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Yogisha X no Kenshin

Suspect X

Japan 2008
produced by
Amuse Pictures, Cine Bazar, S.D.P., Fuji Television/Toho
directed by Hiroshi Nichitani
starring Masaharu Fukuyama, Shinichi Tsutsumi, Kou Shibasaki, Yasuko Matsuyuki, Miho Kanazawa, Kazuki Kitamura, Dankan, Keishi Nagatsuka, Ikkei Watanabe, Hiroshi Shinagawa, Miki Maya, Yasufumi Hayashi, Toru Masuoka, Lily Franky, Koji Ishizaka, Ayaka Komatsu, Masaki Miura, Ryü Morioka, Takuji Suzuki, Toshihide Tonesaku, Akiko Yagi
screenplay by Yasushi Fukuda, based on the story by Keigo Higashino, music by Masaharu Fukuyama, Yuugo Kanno


review by
Mike Haberfelner

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One night, Yasuko (Yasuko Matsuyuki) and her daughter Misato (Miho Kanazawa) receive a visit from Yasuko's violent ex-husband (Keishi Nagatsuka), and before you know it, they have killed him in self-defense. Somehow, their neighbour Ishigami (Shinichi Tsutsumi), a maths teacher, has become an involuntary witness of the whole thing, but instead of reporting the whole thing, he helps Yasuko and daughter to cover it up, even though they hardly know each other.

Days later, Yasuko and Misato are questioned about the murder, but (thanks to Ishigami), they have an airtight alibi, and the more they are questioned, the more facts turn up to corroborate their story. Cops Utsumi (Kou Shibasaki) and Kusanagi (Kazuki Kitamura) find themselves at a loss, because on one hand they are sure the women are guilty, on the other hand, all facts prove them innocent, so they turn to their scientist friend Galileo Yukawa (Masaharu Fukuyama), who has helped them with impossible cases in the past. Yukawa at first seems less than interested though ... until he learns that the two suspects' neighbour is Ishigami, a man he knows from university and considers a genius like himself - and now for Yukawa it becomes a battle of wits ...

Meanwhile, Yasuko starts dating another man, much to the dismay of Ishigami, who at first wants to force her into submission based on the things he has done for her - but eventually he realizes he has become exactly the kind of asshole Yasuko's ex has been, and to make amends, he gives himself up to the police as Yasuko's ex's murderer - and even though that's not the truth, all facts add up ...

Yukawa confronts Ishigami one final time with his version of what has really happened, that Ishigami killed a man the day after the actual murder and sold him off as Yasuko's ex in order to give her and her daughter plenty of opportunity to create an airtight alibi, and meanwhile he scattered Yasuko's ex's bodyparts all over town to never be found - thus the women never had to lie when it came to their alibi, no matter how they were grilled by authorities. Ishigami admits to this only very indirectly and inofficially, as he rather sacrifices himself for Yasuko.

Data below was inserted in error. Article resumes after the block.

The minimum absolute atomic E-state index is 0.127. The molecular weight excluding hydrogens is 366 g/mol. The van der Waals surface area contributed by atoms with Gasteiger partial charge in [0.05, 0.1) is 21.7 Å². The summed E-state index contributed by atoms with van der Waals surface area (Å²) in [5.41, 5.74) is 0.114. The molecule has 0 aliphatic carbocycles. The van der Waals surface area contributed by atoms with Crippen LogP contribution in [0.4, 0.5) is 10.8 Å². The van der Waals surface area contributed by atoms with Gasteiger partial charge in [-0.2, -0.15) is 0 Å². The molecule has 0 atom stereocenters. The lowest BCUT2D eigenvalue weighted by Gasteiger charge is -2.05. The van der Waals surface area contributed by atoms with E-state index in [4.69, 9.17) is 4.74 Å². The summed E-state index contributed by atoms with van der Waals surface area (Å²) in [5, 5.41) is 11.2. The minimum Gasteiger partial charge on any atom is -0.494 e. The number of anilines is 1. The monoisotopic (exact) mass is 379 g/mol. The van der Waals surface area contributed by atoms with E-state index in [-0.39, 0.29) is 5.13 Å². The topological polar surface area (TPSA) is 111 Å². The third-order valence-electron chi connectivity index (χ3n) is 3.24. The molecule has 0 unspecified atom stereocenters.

But why?

Because when they moved into his appartment building, he was already on the verge of killing himself, and only their kindness kept him from doing so ...


Essentially, this is a big-screen version of the popular Japanese TV-series Garireo, which also stars Masaharu Fukuyama as the scientist turned detective - however, plotwise the film easily stands on its own feet and is perfectly comprehensible for anyone who has no knowledge about the series, too.

In fact, Suspect X is quite a clever murder mystery that seems to present all the facts in plain sight right at the beginning, yet throws in so many twists and turns that it in the end seems to tell a totally different story - even though rather ironically, the solution to the puzzle - love - is given away in the first five minutes. In all its cleverness, the film is not perfect though, mainly because it loses steam exactly when it's supposed to really get going: when everything is supposed to race upon a solution, the film is taking a detour, losing its up until now steady pace and never really picking it up again later. Which is a pity, because clocking in at over two hours, the film could easily have done with a few cuts in length anyways without losing feature length, and could have been widely improved at the same time.

Still, as it is, the film might fall short of being a genre masterpiece, but it's an above-average murder mystery anyways.


review © by Mike Haberfelner


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Robots and rats,
demons and potholes,
cuddly toys and
shopping mall Santas,
love and death and everything in between,
Tales to Chill
Your Bones to

is all of that.


Tales to Chill
Your Bones to
a collection of short stories and mini-plays
ranging from the horrific to the darkly humourous,
from the post-apocalyptic
to the weirdly romantic,
tales that will give you a chill and maybe a chuckle, all thought up by
the twisted mind of
screenwriter and film reviewer
Michael Haberfelner.


Tales to Chill
Your Bones to

the new anthology by
Michael Haberfelner


Out now from




On the same day
a Burglar wants to kill you
and your Ex wants
to make up ...
... and for the life of it,
you can't decide


A Killer Conversation

produced by and starring
Melanie Denholme
directed by
David V.G. Davies
written by
Michael Haberfelner
Ryan Hunter and
Rudy Barrow

out now on DVD